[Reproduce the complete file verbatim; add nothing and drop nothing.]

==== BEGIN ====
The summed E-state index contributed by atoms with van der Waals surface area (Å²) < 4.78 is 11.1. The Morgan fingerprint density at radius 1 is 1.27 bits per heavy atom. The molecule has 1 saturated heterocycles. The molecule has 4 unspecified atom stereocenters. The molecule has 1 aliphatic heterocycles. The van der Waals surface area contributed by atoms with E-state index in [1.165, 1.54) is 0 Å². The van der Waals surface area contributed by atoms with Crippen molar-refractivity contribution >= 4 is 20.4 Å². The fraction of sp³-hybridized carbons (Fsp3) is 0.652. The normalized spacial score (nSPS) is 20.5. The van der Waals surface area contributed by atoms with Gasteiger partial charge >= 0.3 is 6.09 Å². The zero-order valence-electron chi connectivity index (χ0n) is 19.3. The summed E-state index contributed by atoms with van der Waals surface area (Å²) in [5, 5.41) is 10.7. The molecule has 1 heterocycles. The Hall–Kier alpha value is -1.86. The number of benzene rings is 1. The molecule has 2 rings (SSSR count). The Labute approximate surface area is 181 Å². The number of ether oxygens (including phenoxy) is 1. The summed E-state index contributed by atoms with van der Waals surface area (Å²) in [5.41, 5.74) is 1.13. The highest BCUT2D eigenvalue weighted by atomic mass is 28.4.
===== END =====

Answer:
The summed E-state index contributed by atoms with van der Waals surface area (Å²) < 4.78 is 11.1. The Morgan fingerprint density at radius 1 is 1.27 bits per heavy atom. The molecule has 1 saturated heterocycles. The molecule has 4 unspecified atom stereocenters. The molecule has 1 aliphatic heterocycles. The van der Waals surface area contributed by atoms with E-state index in [1.165, 1.54) is 0 Å². The van der Waals surface area contributed by atoms with Crippen molar-refractivity contribution >= 4 is 20.4 Å². The fraction of sp³-hybridized carbons (Fsp3) is 0.652. The normalized spacial score (nSPS) is 20.5. The van der Waals surface area contributed by atoms with Gasteiger partial charge >= 0.3 is 6.09 Å². The zero-order valence-electron chi connectivity index (χ0n) is 19.3. The summed E-state index contributed by atoms with van der Waals surface area (Å²) in [5, 5.41) is 10.7. The molecule has 1 heterocycles. The Hall–Kier alpha value is -1.86. The number of benzene rings is 1. The molecule has 2 rings (SSSR count). The Labute approximate surface area is 181 Å². The number of ether oxygens (including phenoxy) is 1. The summed E-state index contributed by atoms with van der Waals surface area (Å²) in [5.41, 5.74) is 1.13. The highest BCUT2D eigenvalue weighted by atomic mass is 28.4.